In celebration of the Power Plant's 25th anniversary in 2012, the gallery introduced ALL YEAR, ALL FREE, offering free admission and open access to the public to all exhibitions. The Power Plant also marked the occasion with a redesign of its visual identity and added a new lobby, retail space and website, thus strengthening its position locally and internationally and allowing audiences to further engage with the rich and rewarding work of contemporary artists and thinkers. The gallery celebrated its 30th anniversary in 2017, coinciding with Canada's Sesquicentennial.

Harbourfront CentreEdit

The Power Plant is a key attraction of Harbourfront Centre. While the gallery is led by its own Board of Directors, Harbourfront Centre supports the gallery with maintenance and improvements to the physical site, as well as services and financial support.

For more than three decades, Harbourfront Centre has been at the cutting edge of all that is current and creative, bringing together the best in both in Canadian multiculturalism and around the world. From its beginnings as "Harbourfront Corporation," a federal Crown Corporation established in 1972, Harbourfront Centre was formed on January 1, 1991 as a non-profit charitable organization with a mandate to organize and present public events and to operate a ten-acre site on Toronto's lakefront, encompassing York Quay and John Quay (south of Queens Quay West). Since its inception, Harbourfront Centre has been introducing audiences to artists and art forms that would not normally be seen in commercial venues, exploring new and bold frontiers in the arts and creative expression

Board of DirectorsEdit

The Power Plant's Board of Directors includes professionals and noted individuals from a broad range of industries, including the arts, education, finance, law, philanthropy, public service and real estate.

Past directorsEdit

  • Gaetane Verna (2012–Present)
  • Gregory Burke (2005 - 2011)
  • Wayne Baerwaldt (2002 - 2004)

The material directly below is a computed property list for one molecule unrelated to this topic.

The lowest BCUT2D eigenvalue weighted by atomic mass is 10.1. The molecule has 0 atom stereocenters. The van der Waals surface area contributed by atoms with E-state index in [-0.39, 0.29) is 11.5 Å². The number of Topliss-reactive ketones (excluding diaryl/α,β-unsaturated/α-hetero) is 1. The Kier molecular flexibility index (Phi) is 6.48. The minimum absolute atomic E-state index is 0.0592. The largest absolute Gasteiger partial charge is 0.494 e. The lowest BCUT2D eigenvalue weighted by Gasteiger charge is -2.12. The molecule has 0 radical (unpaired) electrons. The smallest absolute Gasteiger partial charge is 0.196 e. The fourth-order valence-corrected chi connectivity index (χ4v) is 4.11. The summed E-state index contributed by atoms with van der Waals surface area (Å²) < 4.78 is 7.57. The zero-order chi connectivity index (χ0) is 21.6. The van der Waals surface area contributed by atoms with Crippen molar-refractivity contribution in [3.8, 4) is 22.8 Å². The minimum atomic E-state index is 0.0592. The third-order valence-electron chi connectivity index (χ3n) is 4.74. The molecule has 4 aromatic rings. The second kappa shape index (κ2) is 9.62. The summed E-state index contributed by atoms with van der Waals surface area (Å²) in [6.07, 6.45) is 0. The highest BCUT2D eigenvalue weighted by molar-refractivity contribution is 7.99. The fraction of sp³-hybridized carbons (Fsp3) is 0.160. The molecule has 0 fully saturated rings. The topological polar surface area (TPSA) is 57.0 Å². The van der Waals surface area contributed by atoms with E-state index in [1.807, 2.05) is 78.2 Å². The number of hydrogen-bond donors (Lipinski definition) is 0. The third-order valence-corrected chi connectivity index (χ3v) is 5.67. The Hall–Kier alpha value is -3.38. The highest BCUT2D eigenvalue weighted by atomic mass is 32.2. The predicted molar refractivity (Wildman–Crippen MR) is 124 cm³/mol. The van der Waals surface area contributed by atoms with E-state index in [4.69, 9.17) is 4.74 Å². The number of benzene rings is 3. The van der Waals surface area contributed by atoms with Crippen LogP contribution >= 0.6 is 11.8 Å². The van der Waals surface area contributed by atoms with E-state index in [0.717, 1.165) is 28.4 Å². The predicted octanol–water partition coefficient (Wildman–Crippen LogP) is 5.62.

• Marc Mayer (1998 - 2001)
  • Steven Pozel (1992 - 1997)
  • Allan MacKay (1989 - 1991)
  • William J. S Boyle (1987 - 1988)


Since its earliest exhibitions, the Power Plant has been dedicated to presenting new and recent work by Canadian artists along with their international peers, including ambitious thematic exhibitions and major solo exhibitions by Canadian artists such as Peter Doig, Geoffrey Farmer, Maria Hupfield and Annie Pootoogook. Solo exhibitions by international artists have included Fiona Banner, Pedro Cabrita Reis, Akram Zaatari and more.

The Power Plant considers it crucial to pair Canadian and international artists (and their subject matter) to position the gallery in the local-global dialogue of contemporary art practice and to attract a culturally diverse audience.

Christian Marclay's The Clock, a world-renowned video called "a masterpiece of our time" by The Guardian,[3] opened at the Power Plant in Fall 2012 after screenings at London's White Cube Gallery and New York's Paula Cooper Gallery, among other venues. The gallery partnered with Nuit Blanche to present special overnight hours and marathon viewings of the exhibition for the public. Toronto-based artist Micah Lexier's exhibition [One, Two and More than Two in Fall 2013, called a "landmark [exhibition]" by Toronto Star,[4] involved the participation of 101 artists/duos/collectives from in and around Toronto, presenting a wide-ranging, multi-generational portrait of a robust Toronto art community. Shelagh Keeley's Fall 2014 Fleck Clerestory Commission, Notes on Obsolescence, was acquired by the Vancouver Art Gallery. Also during Fall 2013, the Power Plant presented Toronto-born, Brooklyn-based artist Julia Dault’s first solo museum exhibition and monograph, Colour Me Badd. Dault’s work has been acquired by the Solomon R. Guggenheim Museum, New York, as well as the Art Gallery of Ontario, Toronto. Unfinished Conversation: Encoding/Decoding in Winter 2015 presented the work of Terry Adkins (US), John Akomfrah (UK), Sven Augustijnen (Belgium), Steve McQueen (UK), Shelagh Keeley (Canada) and Zineb Sedira (Algeria/France/UK), six artists whose practice is devoted primarily to commenting on history and memory. What connects all these artworks is the artists’ involvement with significant social issues confronting humanity today, and their profound desire to push formal boundaries in order to tackle them. Toronto Star described the exhibition as "Powerful, convincing and emotionally resonant".[5]